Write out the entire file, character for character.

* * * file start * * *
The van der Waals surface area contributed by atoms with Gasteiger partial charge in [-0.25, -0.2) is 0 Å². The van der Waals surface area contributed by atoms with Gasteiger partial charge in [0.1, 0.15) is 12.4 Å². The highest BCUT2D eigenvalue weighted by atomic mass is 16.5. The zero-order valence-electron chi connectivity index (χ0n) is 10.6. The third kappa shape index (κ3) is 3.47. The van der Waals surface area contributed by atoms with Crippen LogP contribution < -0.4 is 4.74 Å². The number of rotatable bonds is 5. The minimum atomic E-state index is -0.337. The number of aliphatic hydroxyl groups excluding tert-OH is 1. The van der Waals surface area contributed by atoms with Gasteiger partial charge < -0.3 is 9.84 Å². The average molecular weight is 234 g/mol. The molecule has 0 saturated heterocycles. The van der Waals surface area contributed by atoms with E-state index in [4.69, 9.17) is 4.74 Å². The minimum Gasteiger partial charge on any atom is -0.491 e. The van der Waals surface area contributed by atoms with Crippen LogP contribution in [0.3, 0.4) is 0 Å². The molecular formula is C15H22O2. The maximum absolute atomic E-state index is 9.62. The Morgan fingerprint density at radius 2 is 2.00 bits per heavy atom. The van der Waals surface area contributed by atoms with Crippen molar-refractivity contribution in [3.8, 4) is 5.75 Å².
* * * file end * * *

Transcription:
The van der Waals surface area contributed by atoms with Gasteiger partial charge in [-0.25, -0.2) is 0 Å². The van der Waals surface area contributed by atoms with Gasteiger partial charge in [0.1, 0.15) is 12.4 Å². The highest BCUT2D eigenvalue weighted by atomic mass is 16.5. The zero-order valence-electron chi connectivity index (χ0n) is 10.6. The third kappa shape index (κ3) is 3.47. The van der Waals surface area contributed by atoms with Crippen LogP contribution < -0.4 is 4.74 Å². The number of rotatable bonds is 5. The minimum atomic E-state index is -0.337. The number of aliphatic hydroxyl groups excluding tert-OH is 1. The van der Waals surface area contributed by atoms with Gasteiger partial charge < -0.3 is 9.84 Å². The average molecular weight is 234 g/mol. The molecule has 0 saturated heterocycles. The van der Waals surface area contributed by atoms with E-state index in [4.69, 9.17) is 4.74 Å². The minimum Gasteiger partial charge on any atom is -0.491 e. The van der Waals surface area contributed by atoms with Crippen LogP contribution in [0.3, 0.4) is 0 Å². The molecular formula is C15H22O2. The maximum absolute atomic E-state index is 9.62. The Morgan fingerprint density at radius 2 is 2.00 bits per heavy atom. The van der Waals surface area contributed by atoms with Crippen molar-refractivity contribution in [3.8, 4) is 5.75 Å².